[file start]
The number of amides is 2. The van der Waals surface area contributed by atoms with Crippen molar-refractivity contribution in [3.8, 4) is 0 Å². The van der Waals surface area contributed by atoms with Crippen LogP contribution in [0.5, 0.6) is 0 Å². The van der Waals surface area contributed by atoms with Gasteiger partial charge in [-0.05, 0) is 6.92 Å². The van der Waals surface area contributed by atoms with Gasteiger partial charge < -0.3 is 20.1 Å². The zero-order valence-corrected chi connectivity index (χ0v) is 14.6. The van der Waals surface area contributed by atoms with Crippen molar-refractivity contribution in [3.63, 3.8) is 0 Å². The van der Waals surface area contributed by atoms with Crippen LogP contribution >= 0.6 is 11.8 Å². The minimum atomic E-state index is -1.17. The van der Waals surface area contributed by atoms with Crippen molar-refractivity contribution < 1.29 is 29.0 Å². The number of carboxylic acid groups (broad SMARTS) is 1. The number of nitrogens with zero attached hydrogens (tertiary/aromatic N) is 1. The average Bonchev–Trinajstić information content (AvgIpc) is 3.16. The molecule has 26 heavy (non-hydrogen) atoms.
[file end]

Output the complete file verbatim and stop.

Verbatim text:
The number of amides is 2. The van der Waals surface area contributed by atoms with Crippen molar-refractivity contribution in [3.8, 4) is 0 Å². The van der Waals surface area contributed by atoms with Crippen LogP contribution in [0.5, 0.6) is 0 Å². The van der Waals surface area contributed by atoms with Gasteiger partial charge in [-0.05, 0) is 6.92 Å². The van der Waals surface area contributed by atoms with Gasteiger partial charge < -0.3 is 20.1 Å². The zero-order valence-corrected chi connectivity index (χ0v) is 14.6. The van der Waals surface area contributed by atoms with Crippen molar-refractivity contribution in [3.63, 3.8) is 0 Å². The van der Waals surface area contributed by atoms with Crippen LogP contribution >= 0.6 is 11.8 Å². The minimum atomic E-state index is -1.17. The van der Waals surface area contributed by atoms with Crippen molar-refractivity contribution < 1.29 is 29.0 Å². The number of carboxylic acid groups (broad SMARTS) is 1. The number of nitrogens with zero attached hydrogens (tertiary/aromatic N) is 1. The average Bonchev–Trinajstić information content (AvgIpc) is 3.16. The molecule has 26 heavy (non-hydrogen) atoms.